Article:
Facebook shareholder sues company over 'failure on racial issues'

'Facebook’s approach to diversity has been characterised by tokenism', the complaint reads

Adam Smith
Friday 03 July 2020 16:56
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Several US firms have joined a call by activists to halt ad spending on Facebook over concerns the leading social network has fallen short in efforts to crack down on hate speech and incitements to violence
Several US firms have joined a call by activists to halt ad spending on Facebook over concerns the leading social network has fallen short in efforts to crack down on hate speech and incitements to violence

Facebook is being sued by one of its shareholders over its failures on racial issues.

Shareholder Natalie Ocegueda has claimed that the result of Facebook’s inaction has resulted in its recent boycott from advertisers.

Multiple companies, including Ben & Jerry’s, Unilever, Sony, and Microsoft have pulled adverts on the social media site.

The lawsuit, Bloomberg reports, cites Facebook’s lack of action over Donald Trump’s statement during the Black Lives Matter protests.

Mr Trump said: “When the looting starts, the shooting starts”.

The statement echoed a a quotation from Miami police commissioner Walter Headley in 1967, at a time when there was unrest within the black neighbourhoods in the city. Headley advocated against desegregation and urged citizens to “Vote White”.

Mr Trump said the phrase had been “used many times” and apparently did not know the origins of the phrase.

Facebook CEO Mark Zuckerberg said he did not want the company to be an "arbiter of truth" by putting labels on Mr Trump's statements as Twitter did.

Since the boycott started gaining traction, Zuckerberg said the company will change its policies.

Ocegueda also noted the resignation Kenneth Chenault, a Black member of Facebook’s board.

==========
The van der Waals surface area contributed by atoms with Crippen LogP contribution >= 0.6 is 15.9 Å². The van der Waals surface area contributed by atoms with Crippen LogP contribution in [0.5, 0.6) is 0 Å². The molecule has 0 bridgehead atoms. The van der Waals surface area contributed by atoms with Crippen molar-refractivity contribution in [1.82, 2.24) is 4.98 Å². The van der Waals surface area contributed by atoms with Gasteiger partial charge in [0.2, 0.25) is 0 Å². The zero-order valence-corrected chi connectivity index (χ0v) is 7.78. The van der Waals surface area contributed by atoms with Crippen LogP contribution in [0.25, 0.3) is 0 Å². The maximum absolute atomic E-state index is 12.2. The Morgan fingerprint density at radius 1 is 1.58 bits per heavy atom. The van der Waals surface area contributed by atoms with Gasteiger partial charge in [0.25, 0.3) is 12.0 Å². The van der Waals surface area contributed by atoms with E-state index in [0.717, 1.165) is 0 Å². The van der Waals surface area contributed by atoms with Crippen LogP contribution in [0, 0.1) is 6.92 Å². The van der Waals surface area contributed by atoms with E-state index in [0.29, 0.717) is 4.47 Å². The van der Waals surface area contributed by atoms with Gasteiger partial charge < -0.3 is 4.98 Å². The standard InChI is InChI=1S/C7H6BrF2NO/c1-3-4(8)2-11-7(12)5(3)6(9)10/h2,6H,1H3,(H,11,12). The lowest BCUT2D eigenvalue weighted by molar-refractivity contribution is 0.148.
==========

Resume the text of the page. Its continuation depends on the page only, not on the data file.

“Facebook’s approach to diversity has been characterised by tokenism: make a small gesture to satisfy appearances, but don’t make any underlying substantial change,” the complaint says.

The Independent has reached out to Facebook for comment.

This comes while a Facebook hiring manager and two prospective employees the manager attempted to recruit have filed a complaint against the company arguing it discriminates against Black workers.

“We believe it is essential to provide all employees with a respectful and safe working environment. We take any allegations of discrimination seriously and investigate every case,” Facebook spokesperson Pamela Austin said.

Facebook has also been accused of fostering a divisive platform in order to increase profits.

Recently, the company shut down Pages and Groups of the anti-government ‘Boogaloo’ movement, yet it was discovered the company had been profiting off advertising from said group for months.

A report also suggested that Facebook executives shelved research that would make the site less polarising for fears that it would unfairly target right-wing users.

Such actions were described as “antigrowth” and requiring “a moral stance.” Facebook said the report “wilfully ignored critical facts that undermined its narrative”.

Employees at Facebook have walked out over the company’s relationship with far-right persons.

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